Despite the bad polyester and pompous circumstance, graduation is a big deal. It is the start of our students' adult lives, and the moment for them to begin putting into action all their hard-won truths.
I pride myself in my honesty with my students. I am as honest as I can possibly be with them. I'll give this advice to a few recent graduates before they leave, but it is here for anyone.
Though I have not lived long, nor have I done anything noteworthy enough to warrant an actual commencement speech, I accepted the challenge and forced myself to focus on one central message that I would, at this stage of my life, deliver to an [un]willing audience.
I am so grateful to the Seattle Pacific University community for their witness of strength, forgiveness, and deep faith. Yet I am heartbroken that they and so many other children, youths, and adults walk in fear on a daily basis and keep having to worry about experiencing this at all. Why is our nation saturated with guns-- four million in military and law enforcement hands and 310 million in civilian hands? Why are American children and teens 17 times more likely to die from gun violence than their peers in 25 other high-income countries combined? Why is our mental health system still so inadequate to respond to the cries of those needing help? When will we all say enough? We can and must do better.
Voting -- not just for President, but for your Senators, Congressmen, Governors, state legislators, mayors, and city council members -- can shift the directions of policies on wages, housing, education, and safety.
We're the newest recruits to join the age-old struggles against the violence of apathy and ignorance. While we can expect to venture into new areas of knowledge, and we may be the first to confront new illnesses, these forces of violence will be at work, and they are anything but new.
It takes a novelist to remind us of something that is difficult for us to see from our perspective at the center of our own experience, namely, that our lives follow the curve of a narrative.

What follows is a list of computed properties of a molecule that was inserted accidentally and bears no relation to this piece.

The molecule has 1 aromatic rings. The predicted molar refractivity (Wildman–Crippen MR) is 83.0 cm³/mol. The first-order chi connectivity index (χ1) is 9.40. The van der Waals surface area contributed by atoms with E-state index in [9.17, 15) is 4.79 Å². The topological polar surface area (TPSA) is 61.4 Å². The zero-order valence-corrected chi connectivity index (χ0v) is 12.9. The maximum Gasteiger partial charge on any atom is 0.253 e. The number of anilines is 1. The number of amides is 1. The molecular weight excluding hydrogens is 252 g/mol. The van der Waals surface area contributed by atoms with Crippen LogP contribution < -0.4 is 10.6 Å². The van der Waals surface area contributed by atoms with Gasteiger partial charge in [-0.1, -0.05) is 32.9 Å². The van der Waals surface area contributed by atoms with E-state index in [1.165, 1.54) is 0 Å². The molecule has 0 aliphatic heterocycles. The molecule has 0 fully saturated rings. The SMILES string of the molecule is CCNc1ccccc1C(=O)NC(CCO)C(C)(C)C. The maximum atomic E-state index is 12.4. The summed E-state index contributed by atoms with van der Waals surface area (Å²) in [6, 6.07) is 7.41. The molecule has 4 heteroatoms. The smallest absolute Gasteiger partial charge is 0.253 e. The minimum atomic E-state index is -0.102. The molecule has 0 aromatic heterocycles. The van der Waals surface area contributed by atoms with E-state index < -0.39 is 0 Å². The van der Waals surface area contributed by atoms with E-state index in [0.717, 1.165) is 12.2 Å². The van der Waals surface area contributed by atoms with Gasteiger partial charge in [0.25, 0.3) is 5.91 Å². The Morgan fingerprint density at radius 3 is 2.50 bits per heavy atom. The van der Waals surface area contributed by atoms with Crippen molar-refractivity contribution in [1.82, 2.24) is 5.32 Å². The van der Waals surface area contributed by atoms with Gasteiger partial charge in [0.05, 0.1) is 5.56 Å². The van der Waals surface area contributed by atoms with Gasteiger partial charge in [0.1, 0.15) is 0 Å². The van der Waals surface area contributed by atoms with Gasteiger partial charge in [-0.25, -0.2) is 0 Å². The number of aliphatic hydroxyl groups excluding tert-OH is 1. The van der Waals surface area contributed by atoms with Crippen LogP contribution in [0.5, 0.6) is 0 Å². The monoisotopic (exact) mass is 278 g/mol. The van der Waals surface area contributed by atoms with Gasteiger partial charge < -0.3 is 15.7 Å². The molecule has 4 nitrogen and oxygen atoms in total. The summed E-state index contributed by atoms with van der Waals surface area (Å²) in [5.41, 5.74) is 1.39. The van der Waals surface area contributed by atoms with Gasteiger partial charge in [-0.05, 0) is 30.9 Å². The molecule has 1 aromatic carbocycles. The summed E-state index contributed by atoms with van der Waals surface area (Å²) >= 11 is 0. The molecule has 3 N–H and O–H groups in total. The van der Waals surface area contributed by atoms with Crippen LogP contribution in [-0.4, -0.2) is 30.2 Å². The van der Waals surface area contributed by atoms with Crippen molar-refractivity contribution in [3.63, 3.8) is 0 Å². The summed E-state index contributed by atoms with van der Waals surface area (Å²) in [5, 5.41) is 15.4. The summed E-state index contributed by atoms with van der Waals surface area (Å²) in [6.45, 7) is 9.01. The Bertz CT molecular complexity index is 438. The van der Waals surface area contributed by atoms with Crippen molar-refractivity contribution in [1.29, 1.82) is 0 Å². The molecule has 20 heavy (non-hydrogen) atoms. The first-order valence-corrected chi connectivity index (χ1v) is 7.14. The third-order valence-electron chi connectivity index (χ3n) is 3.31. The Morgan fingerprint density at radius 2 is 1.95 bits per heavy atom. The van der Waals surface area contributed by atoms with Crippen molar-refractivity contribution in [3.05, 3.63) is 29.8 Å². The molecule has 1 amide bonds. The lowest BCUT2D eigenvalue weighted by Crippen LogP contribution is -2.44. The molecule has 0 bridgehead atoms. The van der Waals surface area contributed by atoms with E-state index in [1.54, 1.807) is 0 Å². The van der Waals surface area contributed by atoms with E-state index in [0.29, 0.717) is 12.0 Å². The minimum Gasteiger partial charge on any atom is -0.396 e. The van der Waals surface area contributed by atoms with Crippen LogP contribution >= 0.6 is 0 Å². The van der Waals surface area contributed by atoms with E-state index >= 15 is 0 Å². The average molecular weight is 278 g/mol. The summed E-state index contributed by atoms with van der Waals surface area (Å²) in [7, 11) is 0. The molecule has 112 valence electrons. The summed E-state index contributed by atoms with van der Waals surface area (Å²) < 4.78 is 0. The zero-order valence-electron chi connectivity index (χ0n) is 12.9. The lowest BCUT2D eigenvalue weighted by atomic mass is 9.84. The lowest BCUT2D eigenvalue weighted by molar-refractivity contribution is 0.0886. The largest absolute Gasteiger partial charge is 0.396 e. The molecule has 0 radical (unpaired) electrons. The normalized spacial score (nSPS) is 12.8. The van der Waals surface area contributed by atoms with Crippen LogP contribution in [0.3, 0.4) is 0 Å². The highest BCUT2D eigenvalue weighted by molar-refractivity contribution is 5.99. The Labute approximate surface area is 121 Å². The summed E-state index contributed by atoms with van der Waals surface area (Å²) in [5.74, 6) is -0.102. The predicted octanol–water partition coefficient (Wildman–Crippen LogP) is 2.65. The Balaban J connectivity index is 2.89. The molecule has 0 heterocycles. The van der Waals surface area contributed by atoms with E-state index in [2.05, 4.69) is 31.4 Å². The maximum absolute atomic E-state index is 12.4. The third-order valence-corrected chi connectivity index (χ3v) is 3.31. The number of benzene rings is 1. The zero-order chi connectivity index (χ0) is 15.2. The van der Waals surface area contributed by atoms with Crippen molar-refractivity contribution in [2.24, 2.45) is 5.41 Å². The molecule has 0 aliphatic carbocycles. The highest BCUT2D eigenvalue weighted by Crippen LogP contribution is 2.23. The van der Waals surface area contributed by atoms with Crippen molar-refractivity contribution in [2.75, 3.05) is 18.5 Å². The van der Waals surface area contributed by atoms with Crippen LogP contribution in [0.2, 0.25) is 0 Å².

Bill and I thought a lot about what we wanted to say, and we tried to imagine what might be helpful to the graduates, and we came up with a speech about optimism... with a twist. We talked about the times we felt least optimistic.
I can never remember if the word 'commencement' means beginning or ending. My knee jerk reaction is to think that it means ending, though my writer's mind quickly corrects it.
Slowing doesn't mean slacking off or settling for less, or not "giving it all you've got," he said. Instead, it is the gateway to fully paying attention and so to noticing the details and subtleties of what you're doing.
High school graduation etiquette involves several steps, for both future graduates and their friends and family.
Chairman Kovner, President Polisi, most distinguished honorees, dedicated family, friends, faculty, and to EACH of the talented, ambitious, courageous...
Having viewed numerous commencement photographs from women's colleges across the country, in this blog post, I'll share with you several of the images I found memorable.
Let us be unequivocal in stating how dangerous it is to think that you have ever finished learning. If you believe that after college, that section on your resume labeled "Education" will be checked off forever, you're wrong.
College graduation was especially sweet for Jennifer Eadie. A first-generation student, she's the first woman in her family to graduate from college.
Be fool enough to be kind even when it gets you nothing. Be fool enough to do what you love. Be foolish enough to dream loudly! Be fool enough to dance. Be a fool.